- POSTED: 03 Sep 2014 07:09
The ruling throws into question a separate graft case involving former IKEA employee Leng Kah Poh, who also had his conviction reversed by the High Court.
SINGAPORE: In a rare occurrence, a High Court decision to quash a conviction has been overturned by the Court of Appeal.
The ruling by the highest court of the land on Tuesday (Sep 2) on the corruption case of former Seagate Technology International director, Henry Teo Chu Ha, throws into question the fate of a man implicated in a separate graft case.
Both men – the other is Leng Kah Poh, a former IKEA food and beverage manager – had had their convictions reversed by Justice Choo Han Teck, which led to prosecutors seeking clarity from the appellate court on the judge’s interpretation of corruption laws here. The Court of Appeal’s decision on Leng’s case is pending.
Teo had been convicted of 12 counts of corruption after he paid S$6,000 for 20,000 shares in Biforst in 2004, before the firm won contracts with his then-employer. But he successfully appealed against his sentence of six months’ jail and S$576,225 penalty – the amount in dividend payouts he got from Biforst – with Justice Choo noting that the prosecution had not proven that the payment for the shares was a sham.
In its grounds of decision released last week – after the Attorney-General’s Chambers filed a criminal reference on Justice Choo’s interpretation of the Prevention of Corruption Act – the Court of Appeal overruled the High Court judge’s finding, saying the Act covers cleverer and more sophisticated as well as devious schemes, such as in Teo’s case.
Urging the appellate court to restore Teo’s conviction and sentence on Tuesday, Deputy Public Prosecutor David Chew called Teo’s transaction “corrupt to the core” and argued that the court should uphold its power to do what is just to the case. “Just as the court has the power to (overturn) wrongful convictions, it has the power to (overturn) a wrongful acquittal.”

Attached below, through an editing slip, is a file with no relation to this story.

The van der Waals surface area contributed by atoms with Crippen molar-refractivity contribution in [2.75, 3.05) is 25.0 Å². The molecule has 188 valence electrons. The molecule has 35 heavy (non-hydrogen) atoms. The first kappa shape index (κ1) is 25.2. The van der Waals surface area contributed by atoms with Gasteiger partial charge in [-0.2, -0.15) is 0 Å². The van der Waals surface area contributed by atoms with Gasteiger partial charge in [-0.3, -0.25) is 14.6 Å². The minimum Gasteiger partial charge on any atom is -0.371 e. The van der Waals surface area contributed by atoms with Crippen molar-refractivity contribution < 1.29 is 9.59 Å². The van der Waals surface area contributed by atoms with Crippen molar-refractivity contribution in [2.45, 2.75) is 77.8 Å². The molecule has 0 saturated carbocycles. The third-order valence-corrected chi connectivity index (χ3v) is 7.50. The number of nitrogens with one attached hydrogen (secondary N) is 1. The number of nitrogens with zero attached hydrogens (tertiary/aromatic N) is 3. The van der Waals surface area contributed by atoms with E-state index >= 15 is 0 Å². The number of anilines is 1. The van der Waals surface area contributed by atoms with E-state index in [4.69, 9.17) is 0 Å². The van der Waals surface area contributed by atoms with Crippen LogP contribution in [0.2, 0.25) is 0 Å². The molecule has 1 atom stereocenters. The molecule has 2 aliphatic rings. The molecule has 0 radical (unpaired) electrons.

In response, Teo’s lawyer, Mr Bachoo Mohan Singh, said the court had never exercised its power to restore convictions. “If we send an acquitted man back to prison, we would be the first country in the Commonwealth to do this. I don’t think this is a uniqueness we want Singapore to be known for.”
But Judge of Appeal Andrew Phang questioned if it would be just to let the accused walk free: “Are you saying that if in fact your client is guilty and the district judge was correct in his decision, it will be just to say your client can walk away with no sanction at all? Is this what we want to be known for?”
The judge also clarified that in practice, the court has seen it fit to restore convictions and has done so for at least two cases in the recent past.
One of these was Rangasamy Subramaniam’s case in 2011, where the accused’s conviction for drink-driving was reversed on appeal in the High Court, but subsequently restored by the apex court, upon the public prosecutor raising legal questions of public interest in the case.
The court ordered that Teo’s original conviction and sentence stand. Teo is on bail and will have to surrender himself on Sep 16.
In quashing Leng’s conviction, Justice Choo had found that, legally, it was not a case of corruption, as he was one of the masterminds behind the idea to rip off his then-employer. Leng had pocketed S$2.3 million in a plot with two others involving inflated food contracts with a supplier.
Justice Choo’s decision also saw prosecutors raising legal questions of public interest to the appellate court.